Robert Sobel, Historian
"What will they think of next!” was a 1920s saying, because new things were continually coming out. And there were new things which you could enjoy, not just for the few. So it was a period of high hope. That’s why the depression was so severe — because we started so high, we fell so low…
[In the 1920s] every part of the economy did well, except for coal mining and certain parts of agriculture. But this was a period in which the American household gets the washing machine, gets a refrigerator, goes off gas light and gets electricity in some cities, in which the family buys a car and goes on a long vacation. This didn’t occur before the 1920s.
In 1920, for the first time, the census showed that a majority of Americans lived in cities. We were becoming an urbanized society. And if you lived in a city in 1925, ’26 or thereabouts, you had all these things going for you. In addition, you were getting your first vacation. People didn’t get vacations before the 1920s. You learned how to buy goods on time, so you didn’t defer your expectations. You were working a five-and-a-half day week, not a six-day week… So things looked pretty good.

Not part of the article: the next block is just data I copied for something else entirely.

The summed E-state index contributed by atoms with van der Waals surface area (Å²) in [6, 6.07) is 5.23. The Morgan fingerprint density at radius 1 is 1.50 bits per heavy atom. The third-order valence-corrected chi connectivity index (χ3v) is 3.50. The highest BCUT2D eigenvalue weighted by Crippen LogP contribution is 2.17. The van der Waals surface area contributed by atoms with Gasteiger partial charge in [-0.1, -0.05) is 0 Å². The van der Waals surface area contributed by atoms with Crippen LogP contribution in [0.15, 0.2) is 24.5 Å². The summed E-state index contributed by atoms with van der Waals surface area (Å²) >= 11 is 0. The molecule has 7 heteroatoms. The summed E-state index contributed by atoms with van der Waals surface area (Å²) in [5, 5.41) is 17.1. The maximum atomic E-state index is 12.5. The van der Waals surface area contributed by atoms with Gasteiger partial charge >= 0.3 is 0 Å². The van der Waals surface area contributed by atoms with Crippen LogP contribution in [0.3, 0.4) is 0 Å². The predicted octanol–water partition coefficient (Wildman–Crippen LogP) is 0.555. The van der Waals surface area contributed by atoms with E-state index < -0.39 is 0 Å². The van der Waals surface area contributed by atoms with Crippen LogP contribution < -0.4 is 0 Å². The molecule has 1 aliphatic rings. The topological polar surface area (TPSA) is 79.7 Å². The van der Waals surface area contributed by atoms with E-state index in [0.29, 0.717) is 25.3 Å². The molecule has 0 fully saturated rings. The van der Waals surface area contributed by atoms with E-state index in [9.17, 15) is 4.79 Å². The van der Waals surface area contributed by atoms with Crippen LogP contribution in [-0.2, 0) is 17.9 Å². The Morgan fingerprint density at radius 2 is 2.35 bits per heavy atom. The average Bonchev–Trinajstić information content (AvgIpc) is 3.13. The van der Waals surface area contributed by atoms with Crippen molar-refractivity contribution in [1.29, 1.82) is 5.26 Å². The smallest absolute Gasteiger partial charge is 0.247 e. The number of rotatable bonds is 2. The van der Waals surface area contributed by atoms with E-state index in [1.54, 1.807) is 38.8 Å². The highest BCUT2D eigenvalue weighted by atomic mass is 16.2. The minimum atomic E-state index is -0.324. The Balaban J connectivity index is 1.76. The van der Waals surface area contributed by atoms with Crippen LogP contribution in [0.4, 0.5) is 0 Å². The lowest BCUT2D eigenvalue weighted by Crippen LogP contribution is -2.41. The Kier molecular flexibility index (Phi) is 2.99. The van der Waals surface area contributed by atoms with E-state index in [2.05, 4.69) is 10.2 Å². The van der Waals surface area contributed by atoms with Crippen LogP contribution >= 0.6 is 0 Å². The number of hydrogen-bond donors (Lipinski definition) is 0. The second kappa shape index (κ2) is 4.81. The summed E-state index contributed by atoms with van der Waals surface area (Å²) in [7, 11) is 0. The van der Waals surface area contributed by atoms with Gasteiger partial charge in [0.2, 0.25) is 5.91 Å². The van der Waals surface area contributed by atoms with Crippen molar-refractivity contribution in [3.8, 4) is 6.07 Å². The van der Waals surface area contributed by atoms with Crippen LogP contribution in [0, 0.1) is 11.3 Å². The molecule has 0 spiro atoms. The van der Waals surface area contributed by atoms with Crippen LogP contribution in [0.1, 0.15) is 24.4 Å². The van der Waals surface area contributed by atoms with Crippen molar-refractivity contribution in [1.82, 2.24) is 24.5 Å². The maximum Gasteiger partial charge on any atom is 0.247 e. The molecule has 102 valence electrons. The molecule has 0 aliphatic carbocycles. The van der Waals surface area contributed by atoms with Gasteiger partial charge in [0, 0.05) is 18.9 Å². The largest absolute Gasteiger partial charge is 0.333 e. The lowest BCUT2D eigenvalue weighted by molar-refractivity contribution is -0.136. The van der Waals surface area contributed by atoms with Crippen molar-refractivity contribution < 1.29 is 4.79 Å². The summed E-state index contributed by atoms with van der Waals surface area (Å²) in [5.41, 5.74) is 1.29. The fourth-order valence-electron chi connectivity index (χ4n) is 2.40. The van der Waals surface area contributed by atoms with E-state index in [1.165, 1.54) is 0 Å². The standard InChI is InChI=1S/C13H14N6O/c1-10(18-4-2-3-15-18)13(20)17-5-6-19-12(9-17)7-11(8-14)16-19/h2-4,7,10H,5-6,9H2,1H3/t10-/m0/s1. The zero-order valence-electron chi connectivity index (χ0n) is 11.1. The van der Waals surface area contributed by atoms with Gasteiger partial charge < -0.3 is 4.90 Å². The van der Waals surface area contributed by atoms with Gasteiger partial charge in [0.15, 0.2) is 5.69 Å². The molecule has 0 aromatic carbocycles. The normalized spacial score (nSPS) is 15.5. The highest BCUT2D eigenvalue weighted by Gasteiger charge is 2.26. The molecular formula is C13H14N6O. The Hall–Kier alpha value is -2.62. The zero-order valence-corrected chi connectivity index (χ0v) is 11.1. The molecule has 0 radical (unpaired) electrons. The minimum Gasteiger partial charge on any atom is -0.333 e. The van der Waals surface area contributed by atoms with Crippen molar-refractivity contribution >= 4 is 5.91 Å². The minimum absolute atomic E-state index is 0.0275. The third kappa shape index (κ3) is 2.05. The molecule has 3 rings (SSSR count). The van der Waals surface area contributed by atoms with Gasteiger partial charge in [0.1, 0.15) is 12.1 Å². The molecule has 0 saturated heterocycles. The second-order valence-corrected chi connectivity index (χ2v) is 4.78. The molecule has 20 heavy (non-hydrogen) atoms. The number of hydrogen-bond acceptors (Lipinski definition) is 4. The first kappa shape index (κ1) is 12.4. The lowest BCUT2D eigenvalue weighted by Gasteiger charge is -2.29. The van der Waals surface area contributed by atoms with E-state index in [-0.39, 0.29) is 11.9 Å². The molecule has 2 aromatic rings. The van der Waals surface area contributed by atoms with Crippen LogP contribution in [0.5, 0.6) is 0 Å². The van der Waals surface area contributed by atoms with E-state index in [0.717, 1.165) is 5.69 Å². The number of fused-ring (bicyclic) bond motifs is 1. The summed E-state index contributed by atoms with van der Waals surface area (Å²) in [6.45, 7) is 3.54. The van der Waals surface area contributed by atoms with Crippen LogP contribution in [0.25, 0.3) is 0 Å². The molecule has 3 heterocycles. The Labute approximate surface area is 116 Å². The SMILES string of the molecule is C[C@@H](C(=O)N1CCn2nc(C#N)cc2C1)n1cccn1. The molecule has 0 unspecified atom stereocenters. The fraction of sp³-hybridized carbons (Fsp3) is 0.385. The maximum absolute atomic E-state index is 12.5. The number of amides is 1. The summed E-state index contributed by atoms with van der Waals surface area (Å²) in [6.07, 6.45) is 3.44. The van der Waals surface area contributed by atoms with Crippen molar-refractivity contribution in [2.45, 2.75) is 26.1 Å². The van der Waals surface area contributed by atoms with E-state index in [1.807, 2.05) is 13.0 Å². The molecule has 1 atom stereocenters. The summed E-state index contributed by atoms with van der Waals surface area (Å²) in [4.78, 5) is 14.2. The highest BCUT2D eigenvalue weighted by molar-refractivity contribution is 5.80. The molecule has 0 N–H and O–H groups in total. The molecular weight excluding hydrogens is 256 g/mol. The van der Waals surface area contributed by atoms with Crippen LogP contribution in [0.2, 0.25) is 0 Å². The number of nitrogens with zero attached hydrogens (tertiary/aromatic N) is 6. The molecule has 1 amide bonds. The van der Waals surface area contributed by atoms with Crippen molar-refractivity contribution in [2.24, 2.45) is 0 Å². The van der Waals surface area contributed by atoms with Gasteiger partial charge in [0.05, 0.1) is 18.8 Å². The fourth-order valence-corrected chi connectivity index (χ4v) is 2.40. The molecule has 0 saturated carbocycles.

The little-known story of a black independent film industry that produced nearly 500 feature films for African American audiences.
Their intense faith and strict adherence to 300-year-old traditions have by turn captivated and repelled, awed and irritated, inspired and confused America.
A wry philosophical essay on what makes baseball the great American pastime.
This film follows the 65 "British soldiers" and 67 "American rebels" who reenact the 1775 Battle of Lexington and Concord.
Postwar New York City and the global economic order told through the story of the World Trade Center.
From a small-town Texas murder emerged a landmark civil rights case that successfully challenged Jim Crow-style discrimination against Mexican Americans.
Newspaper magnate William Randolph Hearst fought to suppress a film by Orson Welles, a film that would become one of cinema's masterpieces.
In 1969, homosexuality was illegal in almost every state... but that was about to change. The Stonewall riots marked a major turning point in the modern gay civil rights movement.